When Maine Gov. Janet Mills convened the Maine Climate Council in September 2019, she announced an executive order to make Maine’s economy carbon neutral by 2045.
The council’s four-year plan for climate action, released Dec. 1, is titled “Maine Won’t Wait” for a very good reason, says Ivan Fernandez, University of Maine Distinguished Maine Professor in the School of Forest Resources, the Climate Change Institute, and the School of Food and Agriculture.
The state, and the world, can’t wait.
“The indicators of climate change are accelerating and so, too, must our response,” he says.
Fernandez referenced 2020’s increasingly common intense winds, the Gulf of Maine’s record-warm temperatures, megafires that have scorched 8 million U.S. acres, punishing drought, 30-plus tropical storms and hurricanes, and mounting devastation due to sea level rise.
The Maine Climate Action Plan lays a pathway for what needs to be done, he says.
Fernandez and other experts from UMaine, the University of Maine at Machias, the University of Maine School of Law, the University of Southern Maine and the University of Maine at Farmington helped inform and craft the plan with government officials, scientists, business and industry leaders, and citizens.
The path includes investing in renewable energy, harnessing natural climate solutions to store carbon, and building resilience in farms, forests and fisheries to survive and thrive in the 21st century.
“We have seen time and again that science-informed policy is cost-effective for American society,” says Fernandez, who also co-chairs the council’s Scientific and Technical Subcommittee and serves on the Natural and Working Lands Working Group.
It’s important that we “invest in the future rather than in the past. This is guidance to do that,” says Fernandez, who also serves on the governor’s newly established Maine Forest Carbon Task Force with UMaine School of Forest Resources professor Adam Daigneault.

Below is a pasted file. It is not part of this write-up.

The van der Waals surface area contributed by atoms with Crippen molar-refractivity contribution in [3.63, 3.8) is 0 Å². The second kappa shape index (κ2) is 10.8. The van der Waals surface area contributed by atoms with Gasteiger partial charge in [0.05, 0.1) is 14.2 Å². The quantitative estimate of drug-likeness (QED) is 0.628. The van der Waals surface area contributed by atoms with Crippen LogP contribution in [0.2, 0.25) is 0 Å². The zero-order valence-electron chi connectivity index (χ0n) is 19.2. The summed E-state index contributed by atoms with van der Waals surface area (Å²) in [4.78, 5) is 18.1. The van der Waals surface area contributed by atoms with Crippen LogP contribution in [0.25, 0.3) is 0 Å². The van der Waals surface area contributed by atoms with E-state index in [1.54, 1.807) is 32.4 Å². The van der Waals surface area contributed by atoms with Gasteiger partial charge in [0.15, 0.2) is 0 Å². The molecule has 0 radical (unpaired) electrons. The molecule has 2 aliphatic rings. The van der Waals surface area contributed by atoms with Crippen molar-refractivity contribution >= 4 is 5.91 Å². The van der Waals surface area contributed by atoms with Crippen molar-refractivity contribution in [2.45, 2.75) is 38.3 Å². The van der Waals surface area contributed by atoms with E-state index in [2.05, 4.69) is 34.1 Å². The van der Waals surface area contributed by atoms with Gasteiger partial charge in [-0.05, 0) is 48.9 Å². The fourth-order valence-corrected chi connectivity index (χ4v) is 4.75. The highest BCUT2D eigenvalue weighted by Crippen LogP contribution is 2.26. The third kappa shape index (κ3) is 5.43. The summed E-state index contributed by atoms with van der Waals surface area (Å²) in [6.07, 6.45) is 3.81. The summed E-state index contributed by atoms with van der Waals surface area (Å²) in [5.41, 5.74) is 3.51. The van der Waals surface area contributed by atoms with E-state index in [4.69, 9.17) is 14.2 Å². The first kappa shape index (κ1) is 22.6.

Sean Birkel, the Maine state climatologist and a research assistant professor with UMaine’s Climate Change Institute and School of Earth and Climate Sciences, served with Fernandez on the Scientific and Technical Subcommittee. He says that by implementing climate mitigation, adaptation and resiliency strategies now, we can help minimize future climate impacts, while also protecting Maine’s economy and natural environment.
Birkel, who developed the Climate Reanalyzer, says there’s clear evidence of climate change in Maine during the past century, especially the past 20 years. “The changing climate affects all of Maine’s economic sectors, from tourism, to agriculture and forestry, to trade.”
Maine Sea Grant director Gayle Zydlewski says the council’s work is critical for the sustainability and resilience of the state’s coastal communities and ecosystems. Climate-related changes are already threatening valuable wild and farmed fisheries, along with the marine heritage and cultural identity of coastal communities.
“Based on our work with coastal communities, the seafood industry, and statewide coastal energy and infrastructure planning initiatives, we understand that the cost of not advancing these efforts will far outstrip the cost of making what changes we can make today to help communities and industry mitigate and adapt to the challenges of climate change,” she says.
A thoughtful approach to change is key, says Jonathan Rubin, director of UMaine’s Margaret Chase Smith Policy Center who serves on the Transportation Working Group and Scientific and Technical Subcommittee.
It’s important to balance smart regulations that both reduce damage and position Maine’s businesses to be in sync with other businesses across the country and world, says Rubin, a nationally recognized expert on climate change economics, including transportation energy.